Wednesday, March 20, 2019

Tech: Facebook won’t force employees to settle sexual harassment claims privately thanks to the...

Facebook changed its company policy to eliminate required arbitration a day after Google made the same change.
Facebook is ending a policy of required arbitration in cases of sexual harassment at the company.
The policy requires employees to give up their right to sue.
This change came a day after Google also ended the practice, following demands from employees protesting sexual misconduct.
Forced arbitration has become a sensitive issue and has been interpreted as a way for companies to shield themselves from sexual misconduct claims being made public.
Facebook is putting an end to required arbitration in cases of sexual harassment, allowing employees to pursue claims in court.
Facebook announced the policy change in an internal message to staff on Friday. It also changed its policy on office relationships — now executives at a director level or higher must disclose if they are dating somebody at the company.
The change came a day after Google changed its policy to end required arbitration, which was a demand made when 20,000 Google staff walked away from their desks to protest sexual harassment at the company.
The Google protest followed a New York Times report which revealed high-level executives were credibly accused of sexual misconduct and had been allowed to leave the company with huge exit packages.
Read more: Here’s the memo Google CEO Sundar Pichai sent to employees on the changes to Google’s sexual-harassment policy after the walkout
The organisers behind the Google protest hailed Facebook’s decision on Twitter:
Required arbitration forces employees to settle disputes privately, precluding them from taking suits to court. The process has been criticised as being weighted against employees, and making it harder for people to band together in class actions. Facebook’s move means its employees now have a choice between going to an arbitrator or making their claims public in court.
Other Silicon Valley companies have got rid of required arbitration in the past, including Uber in May and Microsoft in December 2017.
“There’s no question that we’re at a pivotal moment,” Facebook’s vice president of people Lori Goler told the Wall Street Journal.
“This is a time when we can be part of taking the next step,” she added, and confirmed that while Facebook staff haven’t staged protests like their counterparts at Google, sexual harassment has been a growing topic of discussion at the company.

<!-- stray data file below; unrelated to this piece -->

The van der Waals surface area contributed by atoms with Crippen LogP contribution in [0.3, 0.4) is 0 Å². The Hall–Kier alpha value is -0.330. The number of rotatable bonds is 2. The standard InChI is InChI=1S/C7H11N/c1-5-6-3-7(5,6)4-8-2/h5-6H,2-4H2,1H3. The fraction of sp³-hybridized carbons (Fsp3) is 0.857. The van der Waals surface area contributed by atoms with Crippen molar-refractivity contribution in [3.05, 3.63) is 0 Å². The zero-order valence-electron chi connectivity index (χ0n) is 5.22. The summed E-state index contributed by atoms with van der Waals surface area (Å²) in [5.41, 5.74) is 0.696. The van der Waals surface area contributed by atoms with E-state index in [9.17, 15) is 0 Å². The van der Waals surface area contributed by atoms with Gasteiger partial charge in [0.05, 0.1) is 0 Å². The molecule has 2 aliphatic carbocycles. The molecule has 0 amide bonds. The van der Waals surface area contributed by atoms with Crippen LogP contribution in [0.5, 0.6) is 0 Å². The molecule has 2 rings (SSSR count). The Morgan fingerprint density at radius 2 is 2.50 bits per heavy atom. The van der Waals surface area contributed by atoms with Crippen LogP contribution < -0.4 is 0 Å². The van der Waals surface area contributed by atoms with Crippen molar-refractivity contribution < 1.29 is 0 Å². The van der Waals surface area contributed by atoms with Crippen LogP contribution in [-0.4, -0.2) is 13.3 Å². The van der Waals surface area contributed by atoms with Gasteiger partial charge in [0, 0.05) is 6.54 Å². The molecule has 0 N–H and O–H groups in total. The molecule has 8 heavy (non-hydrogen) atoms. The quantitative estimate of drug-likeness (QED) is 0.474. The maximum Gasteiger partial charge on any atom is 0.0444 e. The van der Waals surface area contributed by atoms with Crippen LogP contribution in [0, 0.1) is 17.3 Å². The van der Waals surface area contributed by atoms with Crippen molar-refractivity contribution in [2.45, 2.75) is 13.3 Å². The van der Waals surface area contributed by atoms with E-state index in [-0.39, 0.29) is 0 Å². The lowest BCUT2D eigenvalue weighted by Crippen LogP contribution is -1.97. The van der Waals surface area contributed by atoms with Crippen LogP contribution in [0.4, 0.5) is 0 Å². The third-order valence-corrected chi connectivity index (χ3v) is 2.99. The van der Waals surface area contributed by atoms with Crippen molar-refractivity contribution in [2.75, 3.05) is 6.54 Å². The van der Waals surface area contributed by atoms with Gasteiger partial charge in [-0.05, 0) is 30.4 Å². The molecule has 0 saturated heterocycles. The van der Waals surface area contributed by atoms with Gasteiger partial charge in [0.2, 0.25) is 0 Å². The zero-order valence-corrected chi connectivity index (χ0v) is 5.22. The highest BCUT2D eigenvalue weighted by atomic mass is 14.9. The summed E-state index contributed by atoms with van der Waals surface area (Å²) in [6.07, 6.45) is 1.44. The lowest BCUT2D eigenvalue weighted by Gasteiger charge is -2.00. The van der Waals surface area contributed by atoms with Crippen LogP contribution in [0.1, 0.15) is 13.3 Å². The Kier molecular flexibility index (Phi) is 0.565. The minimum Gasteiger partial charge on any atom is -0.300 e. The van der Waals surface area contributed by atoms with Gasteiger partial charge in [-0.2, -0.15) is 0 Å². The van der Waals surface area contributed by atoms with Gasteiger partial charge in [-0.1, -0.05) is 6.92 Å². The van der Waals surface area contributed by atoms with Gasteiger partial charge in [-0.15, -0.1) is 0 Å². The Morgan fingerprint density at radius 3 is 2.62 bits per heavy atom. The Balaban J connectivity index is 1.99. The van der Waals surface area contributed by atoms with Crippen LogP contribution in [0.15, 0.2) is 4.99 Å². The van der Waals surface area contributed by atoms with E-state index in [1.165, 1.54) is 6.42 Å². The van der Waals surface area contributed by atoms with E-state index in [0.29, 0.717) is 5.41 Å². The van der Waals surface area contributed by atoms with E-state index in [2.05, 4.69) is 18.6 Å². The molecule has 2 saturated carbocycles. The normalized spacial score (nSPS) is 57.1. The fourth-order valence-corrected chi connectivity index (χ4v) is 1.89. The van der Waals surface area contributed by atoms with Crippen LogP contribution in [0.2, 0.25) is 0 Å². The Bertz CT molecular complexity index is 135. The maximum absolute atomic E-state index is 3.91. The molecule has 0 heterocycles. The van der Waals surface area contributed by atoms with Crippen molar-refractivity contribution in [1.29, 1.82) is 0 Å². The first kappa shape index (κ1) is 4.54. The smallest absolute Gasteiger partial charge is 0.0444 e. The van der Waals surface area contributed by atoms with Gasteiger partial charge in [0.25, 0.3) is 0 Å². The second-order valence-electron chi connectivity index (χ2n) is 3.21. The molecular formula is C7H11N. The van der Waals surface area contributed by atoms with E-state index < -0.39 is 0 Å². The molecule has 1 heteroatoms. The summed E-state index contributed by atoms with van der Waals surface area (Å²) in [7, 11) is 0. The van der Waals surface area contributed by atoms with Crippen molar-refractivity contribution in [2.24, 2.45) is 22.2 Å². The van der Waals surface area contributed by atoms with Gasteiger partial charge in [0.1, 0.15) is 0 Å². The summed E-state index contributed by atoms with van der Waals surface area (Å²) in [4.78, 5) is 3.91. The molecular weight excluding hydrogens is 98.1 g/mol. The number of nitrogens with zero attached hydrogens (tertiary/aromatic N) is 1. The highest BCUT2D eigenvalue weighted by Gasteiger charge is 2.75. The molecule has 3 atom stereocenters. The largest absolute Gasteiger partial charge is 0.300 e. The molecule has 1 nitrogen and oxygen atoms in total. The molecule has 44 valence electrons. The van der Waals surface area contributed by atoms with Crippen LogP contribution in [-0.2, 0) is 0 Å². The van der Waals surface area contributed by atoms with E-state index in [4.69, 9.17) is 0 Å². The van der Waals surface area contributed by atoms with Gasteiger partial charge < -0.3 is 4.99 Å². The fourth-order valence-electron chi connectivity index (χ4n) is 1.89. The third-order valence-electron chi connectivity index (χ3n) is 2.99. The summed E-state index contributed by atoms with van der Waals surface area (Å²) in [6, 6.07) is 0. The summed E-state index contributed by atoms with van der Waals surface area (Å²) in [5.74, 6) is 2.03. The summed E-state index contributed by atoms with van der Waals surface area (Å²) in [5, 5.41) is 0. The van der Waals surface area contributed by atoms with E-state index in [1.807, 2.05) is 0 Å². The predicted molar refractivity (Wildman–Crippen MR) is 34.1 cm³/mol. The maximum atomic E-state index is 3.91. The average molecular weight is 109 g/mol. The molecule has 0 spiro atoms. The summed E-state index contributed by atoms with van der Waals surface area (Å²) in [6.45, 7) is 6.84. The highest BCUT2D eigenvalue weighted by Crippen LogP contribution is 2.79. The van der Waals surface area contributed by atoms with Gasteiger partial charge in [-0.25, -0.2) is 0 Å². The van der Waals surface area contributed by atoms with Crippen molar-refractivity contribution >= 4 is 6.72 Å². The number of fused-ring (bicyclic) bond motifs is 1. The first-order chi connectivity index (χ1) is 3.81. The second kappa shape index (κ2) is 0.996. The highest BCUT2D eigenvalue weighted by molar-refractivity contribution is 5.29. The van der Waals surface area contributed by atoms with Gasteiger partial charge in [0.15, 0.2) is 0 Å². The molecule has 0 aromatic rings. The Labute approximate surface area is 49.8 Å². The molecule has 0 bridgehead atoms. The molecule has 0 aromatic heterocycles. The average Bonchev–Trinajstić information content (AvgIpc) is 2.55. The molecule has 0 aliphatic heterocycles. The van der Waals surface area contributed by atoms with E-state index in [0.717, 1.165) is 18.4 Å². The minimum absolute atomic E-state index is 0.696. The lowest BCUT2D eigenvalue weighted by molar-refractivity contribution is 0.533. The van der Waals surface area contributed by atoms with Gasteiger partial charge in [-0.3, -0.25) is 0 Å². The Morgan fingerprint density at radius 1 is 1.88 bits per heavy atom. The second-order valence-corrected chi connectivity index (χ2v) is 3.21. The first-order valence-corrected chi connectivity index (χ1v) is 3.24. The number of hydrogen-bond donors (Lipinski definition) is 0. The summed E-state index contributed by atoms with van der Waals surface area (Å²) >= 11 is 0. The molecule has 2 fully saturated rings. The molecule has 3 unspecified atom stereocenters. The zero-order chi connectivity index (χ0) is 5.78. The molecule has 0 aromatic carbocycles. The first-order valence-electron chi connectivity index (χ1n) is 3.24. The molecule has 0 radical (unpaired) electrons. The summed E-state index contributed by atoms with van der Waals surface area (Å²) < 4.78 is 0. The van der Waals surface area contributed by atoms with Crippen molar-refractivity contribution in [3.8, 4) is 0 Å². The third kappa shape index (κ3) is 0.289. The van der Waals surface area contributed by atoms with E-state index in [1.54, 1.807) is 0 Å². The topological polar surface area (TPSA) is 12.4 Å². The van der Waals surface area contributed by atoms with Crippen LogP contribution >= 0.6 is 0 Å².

Business Insider contacted Facebook for comment.

Tech: 10 things in tech you need to know today

SAP will buy Qualtrics for $8 billion, Facebook drops forced arbitration, and Google employees want the firm to end racial discrimination.
Good morning! This is the tech news you need to know this Monday.
German enterprise software giant SAP is to buy feedback company Qualtrics for $8 billion, just days before its IPO. Qualtrics was on track for an IPO that would have valued the company at $4.8 billion in the middle of its price range.
Facebook has followed Google and dropped forced arbitration for sexual harassment cases involving employees. The move follows an unprecedented global protest from Google employees earlier this month.
Famed tech investor Mary Meeker is aiming to raise about $1.25 billion for her new growth fund. Meeker, a longtime partner at Kleiner Perkins Caufield & Byers, recently split off from the firm to create her own growth fund.
Apttus is scrambling to calm employees and partners following accusations of sexual misconduct against its former CEO. David Murphy, the chairman and interim CEO, told staff on Monday that he had to address the concerns of people like Salesforce CEO Marc Benioff.
Japan’s SoftBank plans to take its mobile unit public at a $21 billion IPO. The unit will be listed on December 19.
Roku’s investors may not have been pleased with the company’s third-quarter earnings report, but CEO Anthony Wood insists that everything’s going just fine. Despite beating expectations, investors found the results disappointing, sending Roku’s stock down 12% in after-hours exchanges Wednesday.
Medium founder Ev Williams needs more money for the blogging service, which he says is still not profitable. He said: “We are coming out of this phase where it was assumed that the best quality journalism is free in unlimited quantities.”
Alibaba had the biggest online shopping day of all time, nearly tripling every company’s 2017 Black Friday and Cyber Monday sales combined. Alibaba made e-commerce history on Sunday, with $30.8 billion in sales over the last 24 hours as part of the company’s massiveSingles’ Day celebration.
After a victory on sexual harassment, the Google walkout protesters have turned their attention to racial discrimination. They say Google must address issues of “systemic racism and discrimination.”
Twitter is struggling to curb fake Elon Musk accounts promoting cryptocurrency scams. Cryptocurrency scammers are pretending to be Tesla CEO Elon Musk on Twitter, and some of their tweets are being promoted onto timelines through Twitter’s ad service.
Have an Amazon Alexa device? Now you can hear 10 Things in Tech each morning. Just search for “Business Insider” in your Alexa’s flash briefing settings.

Tech: Death toll rises to 31, thousands of homes destroyed in 3 dangerous wildfires...

Dangerous wildfires are raging California. The Camp Fire has charred 109,000 acres, the Hill Fire burned 4,500, and the Woolsey Fire scorched 83,000.
The death toll from the still-raging California wildfires has risen to 31 after six more bodies were recovered on Sunday, the Butte County sheriff said.